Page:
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Criminal - Sentencing - Parole Eligibility

. R. v. Husbands

In R. v. Husbands (Ont CA, 2024) the Court of Appeal considers the determination of parole eligibility:
[98] In the normal course, the determination of parole eligibility is left to the prerogative of the Parole Board. The Board is an expert in all such matters, able to account in real time for an offender’s progress while detained in custody and their potential dangerousness if released into the community.

[99] Although it is uncommon and only to be done sparingly, in some situations, sentencing judges will delay parole, pursuant to s. 743.6 of the Criminal Code. When this is done, it can constitute a significant component of the sentence imposed: R. v. Zinck, 2003 SCC 6, [2003] 1 S.C.R. 41, at para. 24.

[100] When considering whether to exercise their discretion under s. 743.6, judges must first determine a fit sentence, taking all relevant factors into account. Only after that determination does the analysis shift to the potential to delay parole eligibility: Zinck, at para. 30. The same sentencing factors apply to the determination of delayed parole, with a particular emphasis on specific and general deterrence and denunciation: Zinck, at para. 30; Criminal Code, s. 743.6(2).

[101] Accordingly, the procedure for determining a sentence involving an increase in parole ineligibility has been referred to as a “double weighing exercise”. The following passage from Zinck, at para. 33 neatly summarizes that exercise:
First, they must evaluate the facts of the case, in light of the factors set out in s. 718 of the Code, in order to impose an appropriate sentence. Then, they must review the same facts primarily in the perspective of the requirements of deterrence and denunciation, which are given priority at this stage, under s. 743.6(2). The decision to delay parole remains out of the ordinary, but may and should be taken if, after the proper weighing of all factors, it appears to be required in order to impose a form of punishment which is completely appropriate in the circumstances of the case. This decision may be made, for example, if, after due consideration of all the relevant facts, principles and factors at the first stage, it appears at the second stage that the length of the jail term would not satisfy the imperatives of denunciation and deterrence. This two-stage process, however, does not require a special and distinct hearing. It should be viewed as one sentencing process, where issues of procedural fairness will have to be carefully considered.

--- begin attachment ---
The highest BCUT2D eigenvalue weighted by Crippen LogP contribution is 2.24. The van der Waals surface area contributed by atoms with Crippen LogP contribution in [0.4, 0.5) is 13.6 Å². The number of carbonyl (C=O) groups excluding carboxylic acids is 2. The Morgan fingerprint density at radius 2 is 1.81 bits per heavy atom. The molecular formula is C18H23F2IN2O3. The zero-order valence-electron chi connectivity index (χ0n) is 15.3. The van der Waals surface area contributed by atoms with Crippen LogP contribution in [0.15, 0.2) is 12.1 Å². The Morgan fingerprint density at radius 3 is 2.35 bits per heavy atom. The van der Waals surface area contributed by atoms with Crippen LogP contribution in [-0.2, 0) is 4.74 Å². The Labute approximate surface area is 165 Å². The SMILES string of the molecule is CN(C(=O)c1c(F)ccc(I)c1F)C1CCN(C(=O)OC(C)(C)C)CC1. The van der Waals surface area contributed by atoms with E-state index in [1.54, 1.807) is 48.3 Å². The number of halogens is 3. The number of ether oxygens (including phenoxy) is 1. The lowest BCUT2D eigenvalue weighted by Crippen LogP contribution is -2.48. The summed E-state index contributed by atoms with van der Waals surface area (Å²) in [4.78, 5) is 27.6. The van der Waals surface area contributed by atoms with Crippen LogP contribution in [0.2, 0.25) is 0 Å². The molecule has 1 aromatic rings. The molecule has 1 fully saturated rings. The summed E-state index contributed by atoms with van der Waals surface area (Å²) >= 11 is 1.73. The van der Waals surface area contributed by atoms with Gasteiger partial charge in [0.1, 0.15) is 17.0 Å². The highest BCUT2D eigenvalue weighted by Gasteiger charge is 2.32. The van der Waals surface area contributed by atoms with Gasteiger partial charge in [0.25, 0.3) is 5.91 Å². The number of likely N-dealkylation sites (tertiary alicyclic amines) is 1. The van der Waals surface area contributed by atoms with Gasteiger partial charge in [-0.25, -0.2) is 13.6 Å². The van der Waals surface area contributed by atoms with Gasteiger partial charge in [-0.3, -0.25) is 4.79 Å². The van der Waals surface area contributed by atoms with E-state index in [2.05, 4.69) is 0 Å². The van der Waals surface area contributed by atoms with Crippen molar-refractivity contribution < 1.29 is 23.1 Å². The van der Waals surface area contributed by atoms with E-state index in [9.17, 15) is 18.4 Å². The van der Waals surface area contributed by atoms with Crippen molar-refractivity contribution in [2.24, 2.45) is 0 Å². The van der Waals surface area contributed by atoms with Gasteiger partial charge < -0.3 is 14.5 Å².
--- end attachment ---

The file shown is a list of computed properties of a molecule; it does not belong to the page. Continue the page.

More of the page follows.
. R. v. Cargioli

In R. v. Cargioli (Ont CA, 2023) the Court of Appeal considered appeals by three defendants from convictions, one for first-degree murder and two for second-degree murder. Here the court considers the appellate deference (SOR) to be accorded determinations of 'parole eligibility':
[162] Fixing a period of parole ineligibility, is a matter for the discretion of the trial judge. This court will not interfere with the period of parole ineligibility fixed by the trial judge absent a demonstration that the parole ineligibility period set by the trial judge is demonstrably unfit: R. v. Gager, 2020 ONCA 274, at para. 158, leave to appeal refused, [2020] S.C.C.A. No. 444.



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Last modified: 02-03-24
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